What is Romance?


What is Romance?

My knee-jerk response to that question is “THE BEST GENRE EVER!” But that might be because I’ve been writing romantic fiction for 17 years and publishing it on every website that would have me for 14.

Not only is it the genre I write, it’s the genre I read to escape from the world. Is there anything more comforting and cozy and immersive than reading about two people beating the odds to fall in love? I can’t think of anything better to be honest, so you can imagine how big my love is for this very special Valentine’s Day issue of SERIAL Magazine.

This issue is anchored by three true blue romances.

  • No Regrets on Fourth Street by Lauren C. Teffeau drops us into a sci-fi future where people are part human and part tech. A woman has been kidnapped and while she fights for her escape and waits for a rescuer she recalls how a man became her lover turned boss turned ex.

  • An Invitation to Darkness by Hailey Piper brings us back to the past. A sea captain looking for a new home finds herself in the home of a woman and her ailing father. As she begins to develop feelings, her beloved pushes her away to mask a dark and horrific secret.

  • The Sun Struck by Gregory L. Norris takes us into the distant future where men live in space and traveling light years is possible. A space captain, often away from his beloved finally returns for a reunion. Space doesn’t stop for love though and the two are forced to deal with enemy attacks as they make every attempt to connect.

These are the stories that evoked a sigh after reading. Because, wow, love is real. Whether you’re gay or straight, whether you’re a chick who likes to live on the edge or a guy who travels a little too much for work or a woman with a dark past…there is still someone out there for you. These authors believe so at least!

Even though I’ve been writing romantic fiction for a very long time, up until a few weeks ago, I never considered myself a romance writer. Why? Well…Romance has some very strict rules. To be considered a true romance, your story must always end with either a Happily Ever After (HEA) ending or a Happily For Now (HFN) ending, although, even HFN endings are sometimes controversial.

As much as I love a happily ever after, I also love stories about messy and complicated characters who abandon traditional romance because it isn’t for them, because the timing is wrong, and / or because their intended isn’t the perfect match. Heartbreak is beautiful. Many will have you believe that a romance isn’t a romance unless two people ride off into the sunset together. But I’d argue the romance genre isn’t complete without the types of stories that round out this issue of SERIAL Magazine.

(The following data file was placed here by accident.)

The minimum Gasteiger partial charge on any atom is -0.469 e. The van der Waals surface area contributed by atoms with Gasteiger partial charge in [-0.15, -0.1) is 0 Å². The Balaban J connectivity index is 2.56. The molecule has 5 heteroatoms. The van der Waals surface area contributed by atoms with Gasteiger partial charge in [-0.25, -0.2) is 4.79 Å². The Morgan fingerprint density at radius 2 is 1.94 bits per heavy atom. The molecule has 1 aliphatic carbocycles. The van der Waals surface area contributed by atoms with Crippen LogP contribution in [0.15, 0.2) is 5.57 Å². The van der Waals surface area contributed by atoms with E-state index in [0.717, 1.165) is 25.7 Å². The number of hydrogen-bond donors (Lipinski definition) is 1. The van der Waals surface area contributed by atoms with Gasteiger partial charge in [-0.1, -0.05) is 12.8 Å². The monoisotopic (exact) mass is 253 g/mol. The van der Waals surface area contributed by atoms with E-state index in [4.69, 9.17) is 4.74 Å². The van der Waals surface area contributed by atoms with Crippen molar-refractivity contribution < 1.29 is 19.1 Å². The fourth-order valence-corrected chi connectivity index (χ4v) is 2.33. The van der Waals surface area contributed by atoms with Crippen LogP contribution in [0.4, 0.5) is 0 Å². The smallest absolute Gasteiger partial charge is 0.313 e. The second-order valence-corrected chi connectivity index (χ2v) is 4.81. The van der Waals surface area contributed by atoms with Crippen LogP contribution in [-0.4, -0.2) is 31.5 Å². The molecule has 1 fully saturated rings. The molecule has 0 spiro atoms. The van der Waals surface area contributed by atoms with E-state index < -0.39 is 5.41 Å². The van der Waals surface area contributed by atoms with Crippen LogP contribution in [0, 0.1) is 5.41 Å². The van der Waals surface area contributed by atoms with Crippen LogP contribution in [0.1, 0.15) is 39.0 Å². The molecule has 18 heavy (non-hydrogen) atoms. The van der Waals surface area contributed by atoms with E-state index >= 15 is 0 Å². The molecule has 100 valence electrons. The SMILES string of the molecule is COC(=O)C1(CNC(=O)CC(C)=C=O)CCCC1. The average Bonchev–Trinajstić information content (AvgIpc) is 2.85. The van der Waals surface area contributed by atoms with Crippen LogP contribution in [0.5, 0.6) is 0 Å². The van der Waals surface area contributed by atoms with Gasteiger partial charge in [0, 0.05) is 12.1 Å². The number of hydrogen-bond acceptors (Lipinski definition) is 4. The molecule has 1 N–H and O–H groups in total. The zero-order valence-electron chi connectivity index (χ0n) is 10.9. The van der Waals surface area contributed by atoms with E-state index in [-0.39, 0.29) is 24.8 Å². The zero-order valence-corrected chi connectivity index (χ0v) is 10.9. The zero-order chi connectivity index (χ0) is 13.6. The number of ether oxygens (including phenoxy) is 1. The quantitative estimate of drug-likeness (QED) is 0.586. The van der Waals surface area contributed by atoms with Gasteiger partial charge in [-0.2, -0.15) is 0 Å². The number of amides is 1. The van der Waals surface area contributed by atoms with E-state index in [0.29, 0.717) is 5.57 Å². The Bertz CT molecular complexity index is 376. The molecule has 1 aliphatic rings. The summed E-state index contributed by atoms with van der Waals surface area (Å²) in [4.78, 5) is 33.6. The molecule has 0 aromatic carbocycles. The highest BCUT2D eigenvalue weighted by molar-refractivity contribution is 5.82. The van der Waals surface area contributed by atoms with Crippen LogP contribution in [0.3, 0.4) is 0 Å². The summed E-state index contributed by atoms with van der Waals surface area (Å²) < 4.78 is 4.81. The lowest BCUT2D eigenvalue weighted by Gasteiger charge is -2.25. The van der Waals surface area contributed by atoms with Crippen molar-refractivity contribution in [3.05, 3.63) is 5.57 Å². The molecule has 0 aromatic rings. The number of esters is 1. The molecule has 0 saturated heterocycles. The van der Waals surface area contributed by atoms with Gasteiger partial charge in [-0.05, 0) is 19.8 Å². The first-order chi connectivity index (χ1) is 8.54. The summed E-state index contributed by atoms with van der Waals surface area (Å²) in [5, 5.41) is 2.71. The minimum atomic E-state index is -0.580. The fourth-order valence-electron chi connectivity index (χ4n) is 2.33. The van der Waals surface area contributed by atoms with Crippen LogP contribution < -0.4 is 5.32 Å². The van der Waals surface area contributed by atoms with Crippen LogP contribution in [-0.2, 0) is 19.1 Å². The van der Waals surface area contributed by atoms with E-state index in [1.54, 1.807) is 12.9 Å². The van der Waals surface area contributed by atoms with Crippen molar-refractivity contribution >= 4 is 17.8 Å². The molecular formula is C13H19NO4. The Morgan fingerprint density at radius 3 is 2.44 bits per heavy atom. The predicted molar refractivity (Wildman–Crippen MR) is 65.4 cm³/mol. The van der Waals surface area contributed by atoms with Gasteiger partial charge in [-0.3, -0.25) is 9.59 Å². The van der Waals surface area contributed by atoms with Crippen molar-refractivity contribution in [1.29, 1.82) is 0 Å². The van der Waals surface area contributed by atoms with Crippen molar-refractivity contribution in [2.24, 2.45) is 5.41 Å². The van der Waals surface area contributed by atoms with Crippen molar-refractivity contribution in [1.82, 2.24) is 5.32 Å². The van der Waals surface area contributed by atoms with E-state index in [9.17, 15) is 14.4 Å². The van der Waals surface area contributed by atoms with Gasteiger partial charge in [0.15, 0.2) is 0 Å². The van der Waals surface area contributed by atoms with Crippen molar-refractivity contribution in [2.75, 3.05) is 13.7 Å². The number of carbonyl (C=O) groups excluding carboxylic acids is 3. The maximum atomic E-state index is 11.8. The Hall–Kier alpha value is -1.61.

• All You Have to Do by Lisa Piazza is about the free spirit, the heartbreaker, the girl who breaks a guy down so he can build himself back up to be a better man for some other girl in someone else’s story.

  • What a Trifle is a Heart by Sarah Milne Das is about the girl so many romance novels start with. She’s been hurt and her reaction isn’t healthy but so many others have been in her shoes.

  • The Wretched Street Bar by J.J. Steinfeld is about the endlessness of possibilities. Two people meet, they connect and you’re left wondering what is this? what could it be? what happened?

When you read these, I encourage you to enjoy the heartbreak, but also consider what happened before and what might happen afterward. In real life, the vast majority of relationships don’t end well, yet folks on this little planet keep on giving love a shot. Every ending is the beginning of another amazing story.


We felt it appropriate to be a bit of a tease for the holiday and included a teaser of Nothing Escapes by Merlin Flower. The first romance novelist I fell in love with was Lori Foster. She’s a modern novelist who writes about alpha males falling for somewhat fiesty and independent women. It’s a very common subset of romance these days and as much as I enjoyed those types of stories in my youth, I knew those weren’t the types of romances I wanted to publish in SERIAL Magazine. I wanted something that felt new. I wanted characters that I hadn’t read before in situations I’ve never considered.

Abasi is a Kenyan girl with acne, dreads, and a possible drug problem. She’s studying abroad in Mumbai where she meets Abhay, a struggling painter with a quirky sense of reality. I was immediately curious. How and why do these two fall for one another? Well…you’ll have to keep reading to find out.

This is our first special issue of SERIAL Magazine and I’m so incredibly pleased with it. I hope you are too.

Happy Valentine’s Day!!